By noon Monday the upper level trough starts moving off to the east, resulting in moisture depth and inversion heights really coming down. By late Monday afternoon, there is still a well aligned NNE flow with very steep lapse rates through the snow growth zone, so I suspect that weaker multi-bands will persist through Monday afternoon, favoring the higher terrain. There sometimes seems to be some convergence near I-71 in this setup which could result in a slightly more focused band across parts of Cuyahoga/Medina/western Summit for a time. With the mid-levels really drying and inversions coming down, along with still a fairly short fetch, I don’t anticipate major additional accumulations Monday afternoon, but some higher terrain locales could see another inch or so. The Lake Huron band may result in light to occasionally moderate snow continuing in the north-central Ohio lakeshore into Monday evening as well.
So to sum up, I expect light LES to break out from Cuyahoga points east Sunday morning, with the LES expanding SW Sunday afternoon as the winds go NW. Amounts on Sunday will be light, up to an inch in Geauga but minimal elsewhere. Sunday evening I expect a temporary uptick in LES as some upstream lake moisture moves east to west across the Snowbelt and Cleveland metro. With a short fetch and still fairly marginal moisture/instability, this activity should favor the higher terrain and still be fairly light, with maybe an inch or so in some spots Sunday evening. I expect a Lake Huron band to begin taking shape in Ashtabula County Sunday evening and really become heavy overnight with only some minor fluctuations in band location from late Sunday evening through early Monday morning, possibly resulting in locally heavy amounts in Ashtabula County. West of the Huron connection, I expect a decrease in snow briefly around midnight, with snow ramping back up quickly after midnight. By 3-4AM I expect fairly numerous snow showers west of the Huron band with locally moderate snow in the higher terrain. This only lasts a few hours as the Huron band shifts west with a brief period of heavy snow and quick accums of an inch or two. The snows after midnight Sunday night and before the Huron band could produce 1-2” in the higher terrain in the secondary and primary Snowbelt, with minimal amounts closer to the lakeshore. Behind the Huron band there will be a couple hour window before the better synoptic moisture and lift pull out where light to moderate snows focused on the higher terrain could continue and maybe produce another inch by noon Monday, before moisture and inversions start lowering Monday afternoon limiting activity to fairly weak multi-bands, with a possible exception of a slightly better band over the secondary Snowbelt for a time. Additional accums Monday afternoon will most likely be less than an inch.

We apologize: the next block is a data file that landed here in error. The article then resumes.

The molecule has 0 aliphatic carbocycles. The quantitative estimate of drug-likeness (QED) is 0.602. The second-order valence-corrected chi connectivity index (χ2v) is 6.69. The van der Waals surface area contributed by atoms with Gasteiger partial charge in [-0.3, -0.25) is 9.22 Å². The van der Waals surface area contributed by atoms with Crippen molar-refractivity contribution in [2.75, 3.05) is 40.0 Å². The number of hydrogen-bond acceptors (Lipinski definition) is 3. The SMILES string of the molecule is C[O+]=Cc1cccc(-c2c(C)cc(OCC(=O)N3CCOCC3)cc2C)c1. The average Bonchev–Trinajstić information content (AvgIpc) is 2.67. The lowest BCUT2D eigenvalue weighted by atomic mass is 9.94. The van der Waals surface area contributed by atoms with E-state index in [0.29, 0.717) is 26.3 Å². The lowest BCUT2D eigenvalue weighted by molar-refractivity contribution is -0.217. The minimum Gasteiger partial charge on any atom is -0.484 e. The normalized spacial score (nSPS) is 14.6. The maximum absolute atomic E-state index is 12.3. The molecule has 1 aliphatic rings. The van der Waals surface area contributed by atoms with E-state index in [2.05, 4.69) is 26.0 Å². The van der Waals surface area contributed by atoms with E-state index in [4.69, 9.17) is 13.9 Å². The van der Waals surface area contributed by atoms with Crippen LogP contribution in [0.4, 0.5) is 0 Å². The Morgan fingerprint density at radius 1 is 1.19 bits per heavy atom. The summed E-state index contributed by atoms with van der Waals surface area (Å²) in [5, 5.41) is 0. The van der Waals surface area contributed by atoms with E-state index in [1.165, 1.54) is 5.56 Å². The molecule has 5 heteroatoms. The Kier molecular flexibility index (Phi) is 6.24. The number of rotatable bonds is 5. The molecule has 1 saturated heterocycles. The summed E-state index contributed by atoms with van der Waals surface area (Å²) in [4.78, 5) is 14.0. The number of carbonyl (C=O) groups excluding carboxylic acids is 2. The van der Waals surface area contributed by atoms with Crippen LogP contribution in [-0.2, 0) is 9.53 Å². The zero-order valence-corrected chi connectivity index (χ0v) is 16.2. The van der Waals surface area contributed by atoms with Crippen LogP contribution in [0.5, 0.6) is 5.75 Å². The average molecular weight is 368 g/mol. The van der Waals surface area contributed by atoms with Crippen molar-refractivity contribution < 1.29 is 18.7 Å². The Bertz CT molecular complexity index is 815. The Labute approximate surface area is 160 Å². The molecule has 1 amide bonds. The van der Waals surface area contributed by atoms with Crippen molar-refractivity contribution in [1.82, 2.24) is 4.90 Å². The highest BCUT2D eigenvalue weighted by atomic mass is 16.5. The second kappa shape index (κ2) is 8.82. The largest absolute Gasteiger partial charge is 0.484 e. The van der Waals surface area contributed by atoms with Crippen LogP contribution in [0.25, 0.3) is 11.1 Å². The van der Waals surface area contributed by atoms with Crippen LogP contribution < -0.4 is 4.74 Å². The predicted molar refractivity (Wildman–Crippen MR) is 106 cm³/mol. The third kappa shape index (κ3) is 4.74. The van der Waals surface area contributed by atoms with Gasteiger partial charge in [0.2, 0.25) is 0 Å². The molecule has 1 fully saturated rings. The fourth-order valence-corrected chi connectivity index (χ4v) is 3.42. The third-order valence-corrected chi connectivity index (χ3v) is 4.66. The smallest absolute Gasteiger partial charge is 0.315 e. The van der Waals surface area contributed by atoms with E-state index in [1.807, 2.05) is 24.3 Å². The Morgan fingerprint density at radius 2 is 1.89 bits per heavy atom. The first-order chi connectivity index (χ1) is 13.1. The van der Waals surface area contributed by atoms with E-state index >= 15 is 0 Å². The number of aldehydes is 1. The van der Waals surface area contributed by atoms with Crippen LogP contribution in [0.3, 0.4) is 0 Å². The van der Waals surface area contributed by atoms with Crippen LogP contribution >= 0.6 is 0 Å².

For amounts, could see over 6” in Ashtabula County where the Huron band is most persistent Sunday night. Could also see up to 6” in the higher terrain in Geauga and eastern Cuyahoga where they’ll be favored for much of the event where elevation will be key. Could also see up to 4” in the higher terrain of the secondary Snowbelt for the same reason. Elsewhere amounts will drop off quickly towards the lakeshore, with the majority of the snow along the shore and in the city of Cleveland occurring in a brief window Monday morning while the Huron band swings west. With the Huron band moving well west there will be some light accums pretty far west for a LES event.